A social worker and homemaker, Edith Furstenberg has dedicated her life to family and the pursuit of social justice. Born in Baltimore in 1910, she was a member of the large Hollander family. Encouraged by her father's liberal views on education, Edith attended Goucher College, traveled alone in Europe as a young woman, and graduated from New York School of Social Work in 1933. Edith worked in the field of child welfare in New York City until her marriage to Dr. Frank Furstenberg in 1934. The couple moved to Baltimore, where they raised a family of six children, Carla, Mark, Frank Jr., Michael, Ellen, and Anne. On several occasions, Edith assumed responsibility for moving their large family when her husband was assigned to medical positions in the Public Health Service during World War II. After a seventeen-year hiatus, she returned to social work, specializing in providing services to children with special needs and their families. An independent and energetic woman, Edith continues to travel and enjoy her large circle of family and friends.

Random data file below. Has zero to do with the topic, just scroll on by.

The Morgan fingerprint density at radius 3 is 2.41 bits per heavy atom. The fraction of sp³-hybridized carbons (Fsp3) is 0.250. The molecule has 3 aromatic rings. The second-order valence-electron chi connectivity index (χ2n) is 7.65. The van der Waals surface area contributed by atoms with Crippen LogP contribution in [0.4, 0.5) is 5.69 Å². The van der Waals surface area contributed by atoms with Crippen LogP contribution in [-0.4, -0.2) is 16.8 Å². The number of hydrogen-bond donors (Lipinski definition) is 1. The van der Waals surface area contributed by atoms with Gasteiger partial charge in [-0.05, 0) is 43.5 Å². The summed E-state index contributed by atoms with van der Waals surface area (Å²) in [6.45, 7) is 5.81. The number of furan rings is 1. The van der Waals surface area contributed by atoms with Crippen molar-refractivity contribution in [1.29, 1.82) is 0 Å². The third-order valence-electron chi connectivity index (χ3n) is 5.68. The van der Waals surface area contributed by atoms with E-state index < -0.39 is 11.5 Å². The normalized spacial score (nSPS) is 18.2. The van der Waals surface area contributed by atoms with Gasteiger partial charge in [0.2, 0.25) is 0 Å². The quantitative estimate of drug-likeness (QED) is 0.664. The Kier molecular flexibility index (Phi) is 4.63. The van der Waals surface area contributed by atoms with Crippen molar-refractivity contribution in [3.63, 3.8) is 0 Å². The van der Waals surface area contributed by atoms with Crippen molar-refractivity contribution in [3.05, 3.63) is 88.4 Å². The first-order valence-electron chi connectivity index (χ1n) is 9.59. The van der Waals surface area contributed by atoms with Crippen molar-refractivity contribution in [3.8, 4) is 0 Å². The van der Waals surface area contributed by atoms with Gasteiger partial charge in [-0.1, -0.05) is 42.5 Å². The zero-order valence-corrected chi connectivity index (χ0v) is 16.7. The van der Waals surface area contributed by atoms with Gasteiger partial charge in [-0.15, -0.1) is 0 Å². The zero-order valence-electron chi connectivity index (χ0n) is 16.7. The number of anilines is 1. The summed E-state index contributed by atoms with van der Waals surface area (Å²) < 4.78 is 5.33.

Edith was born in Baltimore in 1910 and grew up in Forest Park. Edith traces her family history; her mother's family is of German descent, her great-grandfather was involved in the Gold Rush, and both of her parents were born in Baltimore. She describes her early influences; her mother and an aunt who was a social worker were both role models. Growing up, Edith noticed there were different expectations for girls and boys. Edit reflects on her Jewish education, her time at Goucher College, where she experienced antisemitism, and her family's changing relationship with their German heritage due to Nazism and the Holocaust. After graduating from Goucher College, traveling in Europe, and earning a degree in social work from the New York School of Social Work, Edith started her career in child welfare in New York City. Ultimately, Edith left this position when she married her husband, Dr. Frank Furstenberg, in 1934 and moved to Baltimore. She looks back on her married life and family life. Edith struggled at first to get pregnant but eventually raised six children in the Jewish culture and with Jewish values. During the Second World War, Edith was lucky that her husband stayed on the Homefront, working in the public health service during the war, and they were able to spend those years together. In 1953, when her youngest was in kindergarten, Edith went back to social work. She remarks that working part-time and having full-time help at home made returning to work possible. Edith also reflects on the national political movements that she lived through, her family's involvement in the Civil Rights Movement, their feelings about antisemitism, segregation, and discrimination, and her admiration for President Franklin D. Roosevelt. Finally, Edith comments on changing attitudes towards marriage and childbirth, the joys and challenges of raising a family, and her career as a social worker.